At the battle of Monmouth, in New Jersey, in June, 1778, general Knox exhibited new proofs of his bravery and skill. Under his personal and immediate direction, the artillery gave great effect to the success of that memorable day. It will be remembered, that the British troops were much more numerous than ours; and that general Lee was charged with keeping back the battalion he commanded from the field of battle. The situation of our army was most critical. General Washington was personally engaged in rallying and directing the troops in the most dangerous positions. The affair terminated in favour of our gallant army; and generals Knox and Wayne received the particular commendations of the commander-in-chief, the following day, in the orders issued on the occasion. After mentioning the good conduct and bravery of general Wayne, and thanking the gallant officers and men who distinguished themselves, general Washington says, "he can with pleasure inform general Knox, and the officers of the artillery, that the enemy have done them the justice to acknowledge that no artillery could be better served than ours.”
When general Greene was offered the arduous cominand of the southern department, he replied to the commander-in-chief, Knox is the man for this difficult undertaking; all obstacles vanish before him; his resources are infinite.” “True,". replied Washington, and therefore I cannot partwith him.”
No officer in the army, it is believed, more largely shared in the affection and confidence of the illustrious Washington. In every action where be appeared, Knox was with him: at every council of war, he bore a part. In truth, he possessed talents and qualities, which could not fail to recommend him to a man of the discriminating mind of Washington. He was intelligent, brave, patriotic, humane, honourable. Washington soon became sensible of his merits, and bestowed on him his esteem, his friendship, and confidence.
On the resignation of major-general Benjamin Lincoln, Knox was appointed secretary of the war department, by congress, during the period of the confederation. And when the federal government was organized in 1789, he was designated by president Washington, for the same honourable and responsible office.
This office he held for about five years; enjoying the confidence of the president. and esteemed by all his colleagues in the administration of the federal government. Of his talents, his integrity, and his devotion to the interests and prosperity of his country, no one had ever any reason to doubt. In 1794, he retired from office to a private station, followed by the esteem and love of all who had been honoured with his acquaintance.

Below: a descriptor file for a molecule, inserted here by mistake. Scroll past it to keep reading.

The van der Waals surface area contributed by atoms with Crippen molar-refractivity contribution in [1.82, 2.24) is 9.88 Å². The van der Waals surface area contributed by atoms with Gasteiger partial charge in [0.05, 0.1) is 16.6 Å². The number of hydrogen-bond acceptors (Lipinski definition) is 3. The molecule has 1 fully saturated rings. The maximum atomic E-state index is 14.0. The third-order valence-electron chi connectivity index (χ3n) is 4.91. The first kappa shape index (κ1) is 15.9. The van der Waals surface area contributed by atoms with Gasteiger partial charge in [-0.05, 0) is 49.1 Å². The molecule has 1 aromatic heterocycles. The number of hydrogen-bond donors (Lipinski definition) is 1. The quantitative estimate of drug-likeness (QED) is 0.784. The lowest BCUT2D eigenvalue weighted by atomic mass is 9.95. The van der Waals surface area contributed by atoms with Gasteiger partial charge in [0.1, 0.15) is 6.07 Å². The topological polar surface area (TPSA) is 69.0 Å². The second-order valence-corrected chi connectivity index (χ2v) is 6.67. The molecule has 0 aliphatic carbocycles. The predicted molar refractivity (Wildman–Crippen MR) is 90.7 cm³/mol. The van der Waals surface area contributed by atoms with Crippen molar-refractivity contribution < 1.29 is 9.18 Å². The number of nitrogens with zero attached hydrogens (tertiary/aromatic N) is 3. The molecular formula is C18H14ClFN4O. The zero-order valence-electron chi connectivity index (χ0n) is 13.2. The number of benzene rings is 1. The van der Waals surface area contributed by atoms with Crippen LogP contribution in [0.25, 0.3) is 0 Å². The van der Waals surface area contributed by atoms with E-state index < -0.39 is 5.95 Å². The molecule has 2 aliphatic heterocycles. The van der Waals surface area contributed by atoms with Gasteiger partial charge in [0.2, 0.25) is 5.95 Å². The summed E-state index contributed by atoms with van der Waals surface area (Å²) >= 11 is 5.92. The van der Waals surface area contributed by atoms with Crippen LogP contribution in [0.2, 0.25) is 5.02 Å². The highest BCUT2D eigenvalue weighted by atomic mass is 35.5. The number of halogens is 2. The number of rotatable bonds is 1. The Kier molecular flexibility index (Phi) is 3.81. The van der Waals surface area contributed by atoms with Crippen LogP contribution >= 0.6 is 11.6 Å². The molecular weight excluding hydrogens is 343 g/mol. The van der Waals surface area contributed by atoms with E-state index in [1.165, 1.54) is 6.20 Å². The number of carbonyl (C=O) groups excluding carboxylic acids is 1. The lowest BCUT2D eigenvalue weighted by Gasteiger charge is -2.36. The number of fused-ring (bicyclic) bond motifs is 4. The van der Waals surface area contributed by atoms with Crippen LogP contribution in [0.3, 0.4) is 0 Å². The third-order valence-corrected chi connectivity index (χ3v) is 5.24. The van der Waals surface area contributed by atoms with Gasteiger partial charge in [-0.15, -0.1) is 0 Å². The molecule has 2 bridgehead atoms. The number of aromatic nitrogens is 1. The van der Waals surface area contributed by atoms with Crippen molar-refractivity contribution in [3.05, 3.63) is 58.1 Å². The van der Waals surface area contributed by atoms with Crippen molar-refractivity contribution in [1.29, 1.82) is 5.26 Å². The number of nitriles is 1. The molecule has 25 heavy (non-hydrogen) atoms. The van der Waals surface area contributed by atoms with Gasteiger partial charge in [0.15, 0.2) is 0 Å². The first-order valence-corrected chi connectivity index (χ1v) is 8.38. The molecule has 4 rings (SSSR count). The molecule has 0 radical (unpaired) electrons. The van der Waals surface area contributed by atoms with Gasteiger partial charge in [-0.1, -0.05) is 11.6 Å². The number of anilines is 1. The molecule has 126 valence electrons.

At this time he removed with his family to Thomaston, on St. George's river, in the district of Maine, 200 miles north-east of Boston. He was possessed of extensive landed property in that part of the country, which had formerly belonged to general Waldo, the maternal grandfather of Mrs. Knox. :
At the request of his fellow-citizens, though unsolicited on his part, he filled a seat at the councilboard of Massachusetts, during several years of his residence at Thomaston; and the degree of Doctor of Laws was conferred on him by the president and trustees of Dartmouth college.
The amiable virtues of the citizen and the man, were as conspicuous in the character of general Knox, as the more brilliant and commanding talents of the hero and statesman. The afflicted and destitute were sure to share of his compassion and charity. “His heart was made of tenderness;" and he often disregarded his own wishes and convenience, in kind endeavours to promote the interest and happiness of his friends.
The possession of extensive property and high office, is too apt to engender pride and insolence. But general Knox was entirely exempt, both in disposition and manners, from this common frailty. Mildness ever-beamed in his countenance; “on his tongue were the words of kindness;" and equanimity and generosity, always marked his intercourse with his fellow men. The poor he never oppressed: the more obscure citizen, we believe, could never complain of injustice at his hands. With all classes of people he dealt on the most fair and honourable principles: and would sooner submit to a sacrifice of property himself, than injure or defraud another.
In his person, general Knox was above the common stature; of noble and commanding form; of manners elegant, conciliating, and dignified.
To the amiable qualities and moral excellencies of general Knox, which have already been enumerated, we may justly add his prevailing disposition to piety. With much of the manners of the gay world, and opposed, as he was, to all superstition and bigotry, he might not appear to those, ignorant of his better feelings, to possess religious and devout affections. But to his friends it was abundantly evident, that he cherished exalted sentiments of devotion and piety to God. He was a firm believer in the natural and moral attributes of the Deity, and his overruling and all-pervading providence.